Nobody likes to think about having a car crash, but as the number of road users increases, it is highly likely that at some point in your driving career you may be involved in one. So, rather than simply hoping it never happens to you, here’s an article to show you what you need to do in the event of a car crash.
It seems obvious doesn’t it, but in the heat of the moment, you may panic and continue to drive. However, there is a legal requirement under the Road Traffic Act 1988 s 170 (2) that states that drivers must stop and exchange contact details with the other driver.
Even if the accident was not your fault and you didn’t think there was any damage, you must stop. If you fail to do so, you must report the accident to the police within 24 hours. Courts consider failing to stop after an accident a serious offence, and depending on the circumstance’s punishment can be:
- A fine up to £5,000
- Between 5 and 10 penalty points
- A driving ban
- 6 months in prison
2. Keep calm and stay safe
Being involved in a car accident can be terrifying, especially if you have children in the car too. If able, park the car somewhere safe and somewhere that won’t block the road for other users. Get all passengers and pets out of the vehicle if possible. If you are on a motorway or trunk road, you need to ensure that you stay a safe distance from the car and out of the oncoming traffic.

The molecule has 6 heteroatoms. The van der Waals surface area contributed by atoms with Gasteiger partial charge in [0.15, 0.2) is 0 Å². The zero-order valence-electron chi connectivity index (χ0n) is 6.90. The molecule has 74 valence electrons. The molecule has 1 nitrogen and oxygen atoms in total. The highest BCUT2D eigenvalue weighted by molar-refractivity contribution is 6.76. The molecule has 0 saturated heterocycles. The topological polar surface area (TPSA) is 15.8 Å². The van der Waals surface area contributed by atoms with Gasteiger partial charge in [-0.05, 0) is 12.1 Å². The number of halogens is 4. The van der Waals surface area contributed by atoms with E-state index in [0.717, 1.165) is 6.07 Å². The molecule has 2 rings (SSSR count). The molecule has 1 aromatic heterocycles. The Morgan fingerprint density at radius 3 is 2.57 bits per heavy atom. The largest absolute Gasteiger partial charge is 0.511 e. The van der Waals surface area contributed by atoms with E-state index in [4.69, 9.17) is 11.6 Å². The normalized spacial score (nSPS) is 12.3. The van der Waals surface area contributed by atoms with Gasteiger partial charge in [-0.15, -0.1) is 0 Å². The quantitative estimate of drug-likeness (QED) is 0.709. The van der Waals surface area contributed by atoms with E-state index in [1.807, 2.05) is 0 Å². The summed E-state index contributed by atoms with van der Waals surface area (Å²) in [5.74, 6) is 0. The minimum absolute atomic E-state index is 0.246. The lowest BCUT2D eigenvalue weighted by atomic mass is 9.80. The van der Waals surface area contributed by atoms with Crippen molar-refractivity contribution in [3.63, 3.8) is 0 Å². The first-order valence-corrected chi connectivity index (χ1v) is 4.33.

It is essential that you stay calm and as composed as possible. Keep communication with the driver simple, do not engage in conversation about whose fault it is or admit liability. This is so that if you make a claim with a company such as the-compensation-experts.co.uk, you have not inadvertently said something that could damage your claim. Such experts can help you earn compensation for injuries such as whiplash, too. Insurance companies are notorious for trying to get out of settling a claim.
3. Seek medical treatment
If you or your passengers have sustained injuries, it is important that you seek medical help. A bump to the head, whiplash and bruising need to be investigated to ensure that there have been no internal injuries that are not immediately obvious. Document any symptoms and pain that you are experiencing; this will help to get you the medical attention that you need (and can be a highly useful tool in any claim that you make).
Car accidents can happen at any time, although research has shown that nearly half of accidents happen during the peak commuting hours. If you are travelling with children, it is important that you secure them in age-appropriate car seats and explain to them that they must behave in the car to avoid distracting you.
People tend to get complacent about their driving skills on the short journeys that they make regularly; they are familiar with the roads, potential hazards and traffic levels. However, you must apply the same care and attention to every journey, whether it’s a two-minute drive to the shops or a two hour drive on a motorway.